Buy Royal Enfield Bullet 350 vs 500 cc - Cast Iron vs AVL Engine - Pics of Thunderbird 500 Added
Royal Enfield is famous all over the world for manufacturing world-class bikes and we, Indians, are also fans of this amazing machine. Though I don’t own a bullet personally but a few of my friends have it since we were in school. I drove it several times and it’s amazing. I want to buy one soon. Anyhow coming to the main point, when we get together, we discuss about latest bikes, cars, smart phones, tablets, plasma TVs etc. Whether we own one or not, we gather information, compare, and give advice to each other to come to a conclusion so that we buy the best. This time just 2 days ago one of our friends bought a Royal Enfield Bullet 350 STD and he wanted to change its engine to a 500 cc, but got to know from somewhere that a 350 engine does give an excellent pickup than 500 cc, so below were the answers to his queries that formed the shape of a comparison between a Royal Enfield 350 and 500 cc, cast iron engine vs AVL engine (each friend had a different view on this):
- Royal Enfield’s latest AVL engine does not match the original cast iron engine.
- A bullet 350 cc can never match the pickup of a 500 cc.
- The torque and the pickup of a 500 cc bullet cannot be matched by a 350 cc.
On any given day, I would prefer the 500 cc over a Royal Enfield Lightning 535. This is on account of two factors:
- Spares in the Lightning 535 are a lot more costly than the Enfield 500 cc. (By the way, the 500 cc spares are a hell lot costly than 350 cc).
- The engine setting of a 535 cc cannot be easily settled. It needs a constant attention to the mileage, torque, sound, and pickup. A proper mix of these may take at least 4 to 5 months. I have owned and maintained a Lightning 535 and also two 500 cc. According to me, a 500 cc cast iron engine is the best bet.
- About the AVL Engines, though I personally have nothing against it, and though it ensures faster cooling, these engines have had to be opened up for problems with the pistons within 2 to 3 years of purchase. Might be because of anything, but then the piston shape in these AVL engines is very different from the old standard ones.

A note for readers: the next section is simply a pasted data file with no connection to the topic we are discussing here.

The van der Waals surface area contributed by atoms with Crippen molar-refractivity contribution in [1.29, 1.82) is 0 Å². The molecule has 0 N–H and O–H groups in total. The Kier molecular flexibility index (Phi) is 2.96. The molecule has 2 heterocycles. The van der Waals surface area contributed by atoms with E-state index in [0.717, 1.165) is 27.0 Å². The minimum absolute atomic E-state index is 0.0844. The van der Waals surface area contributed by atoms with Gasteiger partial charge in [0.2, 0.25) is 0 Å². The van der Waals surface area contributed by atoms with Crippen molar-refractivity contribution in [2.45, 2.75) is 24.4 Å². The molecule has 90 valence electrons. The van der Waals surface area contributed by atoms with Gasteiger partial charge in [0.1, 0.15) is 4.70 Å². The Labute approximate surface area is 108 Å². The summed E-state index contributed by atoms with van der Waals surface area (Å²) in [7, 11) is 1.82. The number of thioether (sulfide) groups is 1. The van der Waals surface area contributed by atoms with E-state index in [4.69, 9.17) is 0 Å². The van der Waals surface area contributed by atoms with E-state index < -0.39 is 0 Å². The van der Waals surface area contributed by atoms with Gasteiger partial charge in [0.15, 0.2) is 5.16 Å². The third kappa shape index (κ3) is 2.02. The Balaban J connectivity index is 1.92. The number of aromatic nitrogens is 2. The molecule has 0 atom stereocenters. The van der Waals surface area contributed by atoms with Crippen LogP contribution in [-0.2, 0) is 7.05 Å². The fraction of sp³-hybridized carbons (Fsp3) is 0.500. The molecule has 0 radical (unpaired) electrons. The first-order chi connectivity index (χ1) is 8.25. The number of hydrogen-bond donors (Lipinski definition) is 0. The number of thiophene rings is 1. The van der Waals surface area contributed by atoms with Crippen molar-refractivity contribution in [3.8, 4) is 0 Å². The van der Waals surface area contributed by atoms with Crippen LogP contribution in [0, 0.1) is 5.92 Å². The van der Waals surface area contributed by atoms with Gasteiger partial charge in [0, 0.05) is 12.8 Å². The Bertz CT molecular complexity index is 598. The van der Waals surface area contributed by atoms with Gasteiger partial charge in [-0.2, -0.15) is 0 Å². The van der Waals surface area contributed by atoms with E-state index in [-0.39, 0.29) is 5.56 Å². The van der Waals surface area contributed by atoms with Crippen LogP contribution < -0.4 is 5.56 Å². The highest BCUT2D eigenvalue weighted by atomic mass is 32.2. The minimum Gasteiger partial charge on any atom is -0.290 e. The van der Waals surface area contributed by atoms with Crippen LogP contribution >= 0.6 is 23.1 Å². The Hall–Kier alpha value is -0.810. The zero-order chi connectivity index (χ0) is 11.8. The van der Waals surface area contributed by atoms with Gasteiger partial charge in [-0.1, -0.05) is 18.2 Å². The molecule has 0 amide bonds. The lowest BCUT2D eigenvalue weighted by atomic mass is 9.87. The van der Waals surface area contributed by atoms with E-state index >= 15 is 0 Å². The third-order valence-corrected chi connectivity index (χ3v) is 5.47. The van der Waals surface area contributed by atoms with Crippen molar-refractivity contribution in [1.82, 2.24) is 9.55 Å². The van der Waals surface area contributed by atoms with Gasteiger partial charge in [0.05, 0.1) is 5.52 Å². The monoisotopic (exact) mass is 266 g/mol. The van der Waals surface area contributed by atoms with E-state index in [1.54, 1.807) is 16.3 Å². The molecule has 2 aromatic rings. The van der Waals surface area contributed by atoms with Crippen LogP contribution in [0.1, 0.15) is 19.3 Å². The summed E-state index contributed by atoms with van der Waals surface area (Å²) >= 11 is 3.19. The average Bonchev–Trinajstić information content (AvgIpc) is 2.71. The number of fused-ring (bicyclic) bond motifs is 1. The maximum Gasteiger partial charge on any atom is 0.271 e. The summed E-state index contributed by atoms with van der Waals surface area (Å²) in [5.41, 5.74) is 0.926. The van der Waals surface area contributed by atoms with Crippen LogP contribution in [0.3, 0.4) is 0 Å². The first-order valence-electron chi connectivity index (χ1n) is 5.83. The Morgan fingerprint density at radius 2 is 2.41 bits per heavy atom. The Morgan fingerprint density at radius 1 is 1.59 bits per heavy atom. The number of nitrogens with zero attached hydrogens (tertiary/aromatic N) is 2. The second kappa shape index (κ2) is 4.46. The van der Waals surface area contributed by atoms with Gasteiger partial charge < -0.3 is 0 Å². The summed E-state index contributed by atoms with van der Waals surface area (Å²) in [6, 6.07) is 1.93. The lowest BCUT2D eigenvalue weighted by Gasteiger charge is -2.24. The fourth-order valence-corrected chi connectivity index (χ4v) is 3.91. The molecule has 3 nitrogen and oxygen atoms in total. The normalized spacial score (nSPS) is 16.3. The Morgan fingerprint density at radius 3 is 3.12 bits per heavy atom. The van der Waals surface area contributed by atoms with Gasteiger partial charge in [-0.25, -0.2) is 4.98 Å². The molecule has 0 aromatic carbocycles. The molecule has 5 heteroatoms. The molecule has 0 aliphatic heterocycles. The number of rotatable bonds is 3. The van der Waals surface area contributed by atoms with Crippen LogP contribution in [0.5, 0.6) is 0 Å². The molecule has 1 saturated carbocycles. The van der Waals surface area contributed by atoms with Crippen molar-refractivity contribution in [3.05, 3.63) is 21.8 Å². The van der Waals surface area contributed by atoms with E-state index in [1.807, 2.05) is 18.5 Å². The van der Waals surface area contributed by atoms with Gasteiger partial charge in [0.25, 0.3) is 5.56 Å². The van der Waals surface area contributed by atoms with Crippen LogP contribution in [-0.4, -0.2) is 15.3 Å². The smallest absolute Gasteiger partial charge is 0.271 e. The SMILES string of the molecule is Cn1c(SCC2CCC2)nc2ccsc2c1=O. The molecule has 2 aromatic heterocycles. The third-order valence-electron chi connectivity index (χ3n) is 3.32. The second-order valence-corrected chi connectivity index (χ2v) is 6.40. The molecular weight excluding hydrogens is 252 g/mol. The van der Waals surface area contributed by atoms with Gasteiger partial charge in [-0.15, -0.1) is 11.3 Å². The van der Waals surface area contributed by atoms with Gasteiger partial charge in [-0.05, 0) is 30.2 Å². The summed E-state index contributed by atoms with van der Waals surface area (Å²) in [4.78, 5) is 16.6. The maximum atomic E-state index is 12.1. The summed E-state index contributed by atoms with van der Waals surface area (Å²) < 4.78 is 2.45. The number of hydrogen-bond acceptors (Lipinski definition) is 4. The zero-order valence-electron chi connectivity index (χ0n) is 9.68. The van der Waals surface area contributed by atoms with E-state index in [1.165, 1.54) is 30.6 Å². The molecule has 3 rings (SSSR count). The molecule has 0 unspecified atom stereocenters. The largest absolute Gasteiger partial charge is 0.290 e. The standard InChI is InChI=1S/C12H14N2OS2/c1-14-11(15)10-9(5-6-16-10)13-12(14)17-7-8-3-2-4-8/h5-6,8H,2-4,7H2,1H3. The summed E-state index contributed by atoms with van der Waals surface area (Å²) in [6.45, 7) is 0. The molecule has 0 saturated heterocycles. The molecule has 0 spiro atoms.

- And thus, while displacement is the only placement factor, the old ones have greater displacement than the new ones.
Though AVL engines are more reliable, a cast iron engine is also equally reliable provided you have a good maintenance schedule.
Jeetu said again:
- Though I crib about my (ex-)535 Lightening, one thing that amazes me was that though I used to tinker around her peripherals all the time, once I got the engine all done up, she never gave me any problem for the entire 3 years she was with me and the current owner also says that the engine is absolutely fine.
- My 500 cc too, which I got all done up recently (around 2 years ago) is good enough, but then I did the foolish thing of getting carburetor throttle bodies, which seems to have effected the fuel supply and thereby the piston action.
Torque is as important as pickup because (apart from pulling a tractor) when you are doing steep climbs, all pickup and no torque would mean that you would be racing the engine and pulling it up in the first/second gear, whereas no pickup and all torque would mean that you would be slowly chugging up the climb. A combo of good pickup and torque would lead to your bullet going up the climb easily without having to go to the second or the first gear.
So above was the conversation regarding Royal Enfield Bullet 350 or 500 cc, cast iron vs AVL engine. At last, it depends on your own choice and budget that which bullet you want to buy. Planning and reviewing more comparisons on the Internet is a really good thing to do.
Regarding the above post, I hope you found it useful if you are looking ahead to buy a bullet bike and have similar queries.
I will share more info on latest models of Enfield bullet via my upcoming hubs.